In our continued series on Resurrection, Diane Janzen shares her painful journey of rejection, abandonment and loneliness, as well as the hopeful and “holy resurrection work” God is nurturing in her.
Thank you, Diane, for writing with such transparency.
Both are Holy
Both are required for
By Barb Morris
As I’m sitting with Maggie in palliative care and wait with her for a bodily resurrection, I’m contemplating my own resurrection and want to bear witness to it. Of course, that means I also need to go back to when I was destroyed.
I was a part of the same church community for 30 years and for the last 7 years I was a staff member, having a ministry to women. I had some trepidation about entering into a ministry role and so I spent time praying and listening with Jesus. My relationship with Jesus had become intimate, and as I wrestled over whether to enter into ministry, I had a list of 7 things I needed to hear from Jesus before I would say “yes”. The last issue was this, “Jesus, they kill people in the church!”, and his response was, “I know, they killed me!” So out of my love for Jesus, I said “yes” with the understanding that it could cost me.
Those were fruitful years of soul care, listening prayer, love, healing and prayer counselling. And while the number of women that I and my team were ministering to kept growing, so did the divide between what was happening in the women’s ministry and the rest of the church. I carried the burden of having a target on my back, and ultimately was terminated from my position. And in that I was destroyed.
My husband and I decided that we would leave the organized church, we were in desperate need of healing! And during that painful time of being removed, rejected and needing the care that I had offered within the church for so long, I was left out to dry, and not a single person in leadership extended even a phone call.
Everything we had sown for 30 years, our time, our talents, our gifts, our treasures, our energy, and even longstanding friendships, had turned to dust. Our friends were quiet, and all those we had ministered to and journeyed with were off the radar.
We were alone, hurting, and questioning how this was supposed to look? What was most significant in this time was that my healthy body was showing signs of distress. Every month for 2 years I was in the doctor’s office getting antibiotics for an infection and finally needed surgery. Every time I drove by the church, which was in the middle of town and hard to avoid, my body would start shaking. I understood it was showing me that it too felt the trauma of having worked in that toxic environment. My body was holding the judgements and labels that had been put on me, the rejection, the abandonment, and the loneliness. I felt the burden of the church wanting me to be afraid, wrong and small. It took a toll on my sensitive heart.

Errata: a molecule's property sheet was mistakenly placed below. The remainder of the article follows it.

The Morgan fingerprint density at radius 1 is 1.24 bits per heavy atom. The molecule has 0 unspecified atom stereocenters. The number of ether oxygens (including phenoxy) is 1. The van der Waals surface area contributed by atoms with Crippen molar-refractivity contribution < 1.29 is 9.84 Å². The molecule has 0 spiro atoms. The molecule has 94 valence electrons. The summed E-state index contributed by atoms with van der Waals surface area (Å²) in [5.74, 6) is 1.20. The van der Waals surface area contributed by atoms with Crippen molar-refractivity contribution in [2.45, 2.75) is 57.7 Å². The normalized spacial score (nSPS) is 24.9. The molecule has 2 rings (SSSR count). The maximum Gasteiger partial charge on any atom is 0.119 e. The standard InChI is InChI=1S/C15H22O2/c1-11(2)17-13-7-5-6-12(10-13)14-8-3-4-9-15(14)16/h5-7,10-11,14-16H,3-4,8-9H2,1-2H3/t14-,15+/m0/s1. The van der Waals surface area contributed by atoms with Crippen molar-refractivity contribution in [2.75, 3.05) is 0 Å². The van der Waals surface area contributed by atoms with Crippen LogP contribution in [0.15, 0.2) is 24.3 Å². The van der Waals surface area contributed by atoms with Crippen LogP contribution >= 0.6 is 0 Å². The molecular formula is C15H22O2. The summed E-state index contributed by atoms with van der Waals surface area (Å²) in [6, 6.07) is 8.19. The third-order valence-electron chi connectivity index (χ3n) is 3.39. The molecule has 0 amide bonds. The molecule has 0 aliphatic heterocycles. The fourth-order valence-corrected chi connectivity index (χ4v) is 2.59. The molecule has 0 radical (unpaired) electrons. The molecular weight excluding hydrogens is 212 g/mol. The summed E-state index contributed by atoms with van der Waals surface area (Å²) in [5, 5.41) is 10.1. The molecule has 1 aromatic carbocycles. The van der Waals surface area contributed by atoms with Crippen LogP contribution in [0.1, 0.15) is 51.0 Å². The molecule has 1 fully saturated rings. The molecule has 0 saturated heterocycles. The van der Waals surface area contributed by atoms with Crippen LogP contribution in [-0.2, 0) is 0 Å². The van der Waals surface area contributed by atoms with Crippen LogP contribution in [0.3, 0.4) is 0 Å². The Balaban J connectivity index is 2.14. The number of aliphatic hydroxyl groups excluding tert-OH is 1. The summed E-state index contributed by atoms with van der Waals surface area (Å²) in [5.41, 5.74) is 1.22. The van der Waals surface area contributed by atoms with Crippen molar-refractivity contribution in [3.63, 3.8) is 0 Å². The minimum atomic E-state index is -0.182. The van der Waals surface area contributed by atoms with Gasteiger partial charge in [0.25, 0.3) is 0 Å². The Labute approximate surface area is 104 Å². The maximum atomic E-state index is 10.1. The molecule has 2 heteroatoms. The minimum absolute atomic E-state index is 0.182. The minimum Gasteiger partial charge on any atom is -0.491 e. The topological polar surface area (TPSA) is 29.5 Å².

My resurrection began one day when I sensed that I needed to go away by myself for a few days to our cottage at Cultus Lake. It was March and I longed for some beauty. So, I thought that on my way I would stop at the farmer’s greenhouse in Yarrow and buy some flowers. To my disappointment, when I arrived at the cottage, I realized I had taken a different route and missed the flower stand. But I remembered that I had planted some daffodils in my flower box, so I went out to pick them, only to discover that all the tops of them had been broken off. I turned away in my disappointment to walk to the back of our property, nearer the dyke and forests edge. I stood there just being silent. As I was about to turn and leave, I looked down and at my feet were daffodils. Twenty of them! They were growing out of a pile of ashes that had been dumped there from our fireplace!
I bent over and picked every last one of those 20 daffodils! I brought them inside and put them in a vase and set them on the coffee table. I sat down and considered them, and then asked God, “What gives with the daffodils?” I sensed him say, “A lover doesn’t ask his Beloved to buy her own flowers, nor to pick the ones she planted. A lover provides them for her.”
Shortly after leaving institutional church, I took the Spiritual Direction course with SoulStream. That was a balm for my soul. I felt understood, valued and validated. It became a place of healing my heart, soul, mind and spirit. I was not alone on this journey!
To this day, I rarely attend church. I have had a profound sense that I am a part of the church without walls. This has allowed me the honour to get to know my neighbours and others in deep, loving, listening ways. I realize there may be a bigger church outside the walls than within.
This is my calling as Rumi says:
“Be a lamp, or a lifeboat, or a ladder.
Help someone’s soul heal.
Walk out of your house like a shepherd.”
These days I am privileged to sit with the dying, believing this to be holy resurrection work. And attending to other’s souls in their process of nurture and being destroyed.
Both are holy
Both are required for
by Barb Morris